A signal the long-term outlook is bright for the muriate of potash (MOP) market is BHP Group’s (ASX: BHP) recent decision to move ahead with developing its multi-billion-dollar Jansen project in Canada, with chief executive officer Mike Henry saying the asset will create value for “generations”.
Last week, BHP revealed it has approved the capital expenditure investment of US$5.7 billion (A$7.96 billion) for Jansen, which is required to get the first stage of the MOP project off the ground in Canada’s Saskatchewan Province.
Commenting on the mining major’s investment decision Mr Henry said it was aligned with the company’s strategy of boosting its exposure to “future facing commodities” in world-class assets that are large, low cost and expandable.
“This is an important milestone for BHP and an investment in a new commodity that we believe will create value for shareholders for generations.”
Mr Henry noted that Jansen was located in the “world’s best potash basin” and is expected to operate for 100 years underpinned by measured and indicated resources of 5.23 billion tonnes.
The global landscape is shifting as countries race to decarbonise amid rising populations, changing diets and people become more aware of their impact on the environment.
Mr Henry said the Jansen operation would provide BHP with “increased leverage” to these world trends.
Trends spurring the need for potash in a decarbonising world include increased biofuel production and the subsequent land and yield implications.
Global warming and reduced rainfall have also driven crop growers to seek out new practices, technologies and additives to help boost yield, including potash, which is deemed vital for efficient agricultural practices.
The nutrient is used to improve a plant’s durability and resistance to drought, weeds, disease, parasites and cold weather.
BHP anticipates higher demand in the coming years will absorb any excess capacity currently in the MOP market.
Mr Henry said the company forecasts excess potash supply will be required to meet global demand by the late 2020s or early 2030s under the commodity’s current “fourth wave”.
“That is broadly aligned with the expected timing of first production from Jansen,” he said.
MOP production from Jansen is targeted for 2027, with the asset expected to produce 4.35 million tonnes per annum.
The current MOP market consumption is around 70Mtpa and this is expected to expand to 97Mpta by 2035.
Mr Henry also noted MOP has a “considerably more attractive” environmental footprint compared to other major chemical fertilisers.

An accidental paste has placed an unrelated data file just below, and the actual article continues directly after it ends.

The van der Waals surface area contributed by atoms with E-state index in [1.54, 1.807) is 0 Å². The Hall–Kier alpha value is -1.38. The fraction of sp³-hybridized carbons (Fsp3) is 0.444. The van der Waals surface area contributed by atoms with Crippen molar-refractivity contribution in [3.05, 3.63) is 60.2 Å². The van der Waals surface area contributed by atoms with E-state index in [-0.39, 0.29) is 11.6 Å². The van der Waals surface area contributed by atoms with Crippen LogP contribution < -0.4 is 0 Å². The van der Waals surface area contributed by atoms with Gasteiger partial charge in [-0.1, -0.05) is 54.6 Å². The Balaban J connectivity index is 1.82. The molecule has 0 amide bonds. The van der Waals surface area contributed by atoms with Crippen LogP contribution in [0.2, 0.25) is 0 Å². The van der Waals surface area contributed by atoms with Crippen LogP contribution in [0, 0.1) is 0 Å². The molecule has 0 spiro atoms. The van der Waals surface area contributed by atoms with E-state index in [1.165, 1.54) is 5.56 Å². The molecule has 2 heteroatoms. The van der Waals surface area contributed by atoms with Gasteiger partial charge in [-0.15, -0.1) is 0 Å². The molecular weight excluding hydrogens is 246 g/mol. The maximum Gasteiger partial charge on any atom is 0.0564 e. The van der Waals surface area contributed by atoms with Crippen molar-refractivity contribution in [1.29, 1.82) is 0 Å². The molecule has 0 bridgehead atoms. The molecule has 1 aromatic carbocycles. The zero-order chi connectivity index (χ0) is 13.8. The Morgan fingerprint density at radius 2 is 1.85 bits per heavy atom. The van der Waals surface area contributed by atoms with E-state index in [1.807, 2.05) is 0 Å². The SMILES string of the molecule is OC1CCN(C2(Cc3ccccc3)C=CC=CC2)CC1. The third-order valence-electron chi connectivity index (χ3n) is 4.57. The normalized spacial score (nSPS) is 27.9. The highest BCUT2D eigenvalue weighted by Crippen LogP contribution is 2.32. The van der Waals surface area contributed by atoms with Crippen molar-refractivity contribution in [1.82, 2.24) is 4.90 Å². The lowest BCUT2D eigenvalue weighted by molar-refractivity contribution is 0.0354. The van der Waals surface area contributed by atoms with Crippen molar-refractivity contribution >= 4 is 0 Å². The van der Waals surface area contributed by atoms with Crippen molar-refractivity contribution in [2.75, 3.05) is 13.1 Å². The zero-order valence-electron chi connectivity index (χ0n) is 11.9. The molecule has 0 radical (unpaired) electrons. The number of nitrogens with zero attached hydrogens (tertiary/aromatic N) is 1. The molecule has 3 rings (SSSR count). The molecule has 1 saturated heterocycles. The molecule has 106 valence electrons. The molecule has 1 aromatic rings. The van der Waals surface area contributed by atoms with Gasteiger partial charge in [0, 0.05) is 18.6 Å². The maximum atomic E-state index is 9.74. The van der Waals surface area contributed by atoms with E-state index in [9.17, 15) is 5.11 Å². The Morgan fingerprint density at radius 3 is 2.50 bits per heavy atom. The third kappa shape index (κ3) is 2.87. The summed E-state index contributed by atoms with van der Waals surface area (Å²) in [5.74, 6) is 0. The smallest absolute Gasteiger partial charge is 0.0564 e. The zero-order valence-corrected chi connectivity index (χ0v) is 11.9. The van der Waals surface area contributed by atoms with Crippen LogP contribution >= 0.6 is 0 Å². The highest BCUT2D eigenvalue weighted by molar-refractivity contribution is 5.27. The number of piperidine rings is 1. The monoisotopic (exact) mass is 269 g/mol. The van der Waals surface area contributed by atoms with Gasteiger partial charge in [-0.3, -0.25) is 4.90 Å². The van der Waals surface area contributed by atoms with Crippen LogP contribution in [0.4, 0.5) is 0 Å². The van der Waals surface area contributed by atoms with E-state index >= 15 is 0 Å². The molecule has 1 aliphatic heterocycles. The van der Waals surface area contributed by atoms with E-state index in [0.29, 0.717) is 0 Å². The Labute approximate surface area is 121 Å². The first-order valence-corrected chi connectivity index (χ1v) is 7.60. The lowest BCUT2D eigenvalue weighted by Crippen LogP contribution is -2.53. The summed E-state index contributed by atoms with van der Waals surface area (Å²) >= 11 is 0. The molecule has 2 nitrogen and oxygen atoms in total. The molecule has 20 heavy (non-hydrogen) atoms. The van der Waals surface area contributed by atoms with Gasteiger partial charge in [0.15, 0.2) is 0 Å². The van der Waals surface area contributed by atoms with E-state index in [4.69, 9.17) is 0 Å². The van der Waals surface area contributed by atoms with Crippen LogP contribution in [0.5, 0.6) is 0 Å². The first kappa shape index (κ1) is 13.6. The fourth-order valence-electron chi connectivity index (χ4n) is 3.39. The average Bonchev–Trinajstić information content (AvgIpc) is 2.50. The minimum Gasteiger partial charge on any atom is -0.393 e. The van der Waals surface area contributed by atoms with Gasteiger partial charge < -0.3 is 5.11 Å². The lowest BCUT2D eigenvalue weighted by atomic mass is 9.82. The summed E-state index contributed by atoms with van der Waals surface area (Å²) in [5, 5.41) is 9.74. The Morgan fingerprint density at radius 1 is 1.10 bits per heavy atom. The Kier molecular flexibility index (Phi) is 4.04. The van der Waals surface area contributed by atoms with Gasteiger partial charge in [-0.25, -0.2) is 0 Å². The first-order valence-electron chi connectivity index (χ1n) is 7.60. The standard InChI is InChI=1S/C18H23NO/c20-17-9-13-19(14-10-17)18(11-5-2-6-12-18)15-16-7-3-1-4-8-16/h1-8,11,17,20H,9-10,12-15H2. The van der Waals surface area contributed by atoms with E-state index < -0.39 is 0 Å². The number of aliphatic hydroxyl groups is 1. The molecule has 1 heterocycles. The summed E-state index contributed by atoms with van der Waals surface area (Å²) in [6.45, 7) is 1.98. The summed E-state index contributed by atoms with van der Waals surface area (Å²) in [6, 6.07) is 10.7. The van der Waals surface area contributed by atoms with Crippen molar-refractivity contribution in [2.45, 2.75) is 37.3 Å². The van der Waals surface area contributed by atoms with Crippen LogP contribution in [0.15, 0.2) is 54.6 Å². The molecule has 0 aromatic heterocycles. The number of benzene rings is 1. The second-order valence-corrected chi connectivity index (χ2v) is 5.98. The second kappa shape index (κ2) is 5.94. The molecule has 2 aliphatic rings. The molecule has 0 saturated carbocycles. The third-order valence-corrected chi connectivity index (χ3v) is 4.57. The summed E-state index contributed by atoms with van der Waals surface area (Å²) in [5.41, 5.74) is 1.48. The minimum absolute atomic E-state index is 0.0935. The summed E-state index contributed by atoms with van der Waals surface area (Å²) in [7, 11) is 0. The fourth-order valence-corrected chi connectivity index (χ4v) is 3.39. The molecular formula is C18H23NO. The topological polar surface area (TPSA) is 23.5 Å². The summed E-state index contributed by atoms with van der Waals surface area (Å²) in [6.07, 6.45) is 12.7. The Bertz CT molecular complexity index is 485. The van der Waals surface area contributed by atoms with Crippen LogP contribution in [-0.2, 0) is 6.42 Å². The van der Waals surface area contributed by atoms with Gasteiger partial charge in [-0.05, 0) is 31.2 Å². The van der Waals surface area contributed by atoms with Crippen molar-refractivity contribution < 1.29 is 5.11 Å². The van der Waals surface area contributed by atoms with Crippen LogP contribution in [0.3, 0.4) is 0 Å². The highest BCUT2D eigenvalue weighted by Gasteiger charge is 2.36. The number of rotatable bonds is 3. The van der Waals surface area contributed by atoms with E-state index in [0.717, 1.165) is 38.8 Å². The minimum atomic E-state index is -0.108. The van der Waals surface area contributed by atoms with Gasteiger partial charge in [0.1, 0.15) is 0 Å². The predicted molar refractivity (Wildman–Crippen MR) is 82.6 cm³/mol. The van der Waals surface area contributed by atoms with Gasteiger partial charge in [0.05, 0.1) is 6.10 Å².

Future facing commodity
The Jansen investment is classified as part of BHP’s “future facing” commodity portfolio.
With populations increasing, more land and higher crop yields are needed to feed the masses. The challenge most growers are facing include poor soil nutrient balance and this is expected to continue deteriorating.
By bringing Jansen online, BHP and other MOP producers expect to meet this demand with quality potash that can be used in multi-nutrient fertilisers.
The traditional demand drivers of population and diet are also described as reliable and slow moving.
BHP anticipates “attractive upside” is also present (other than basic drivers) due to rising use of potash to support the required higher yields and depleting soil fertility.
Good news for ASX explorers
The global major’s massive long-term investment in the MOP market is a positive signal for explorers in the space, which are also vying to get projects off the ground to meet expected demand.
Highfield Resources (ASX: HFR) has secured the mining concessions for its Muga project in northern Spain.
The company is gearing up to construct the mine which once operational will produce about 1 million tonnes per annum of MOP, with 30.1Mt to be generated during its mine-life.
With a similarly massive resource to Jansen, South Harz Potash’s (ASX: SHP) MOP assets have global inferred resources of 5.27Bt within Germany’s historic South Harz potash field.
The company also plans to meet mounting potash demand within the European market.
With its MOP assets on Europe’s doorstep, South Harz will leverage its competitive advantage to supply the region’s potash at a lower cost than operators in other countries such as BHP with Jansen in Canada.
Another advantage for European customers is a faster delivery time from the South Harz operations, along with a reduced carbon footprint compared to imports.
South Harz describes its MOP assets as “world class” with shallower resources to Jansen.
Work is underway on upgrading the mineral resource for its Ohmgebirge project which currently stands at 325Mt.
Ohmgebirge will be South Harz’s first cab off the rank with a definitive feasibility study due for completion next year and three other projects to be developed shortly after.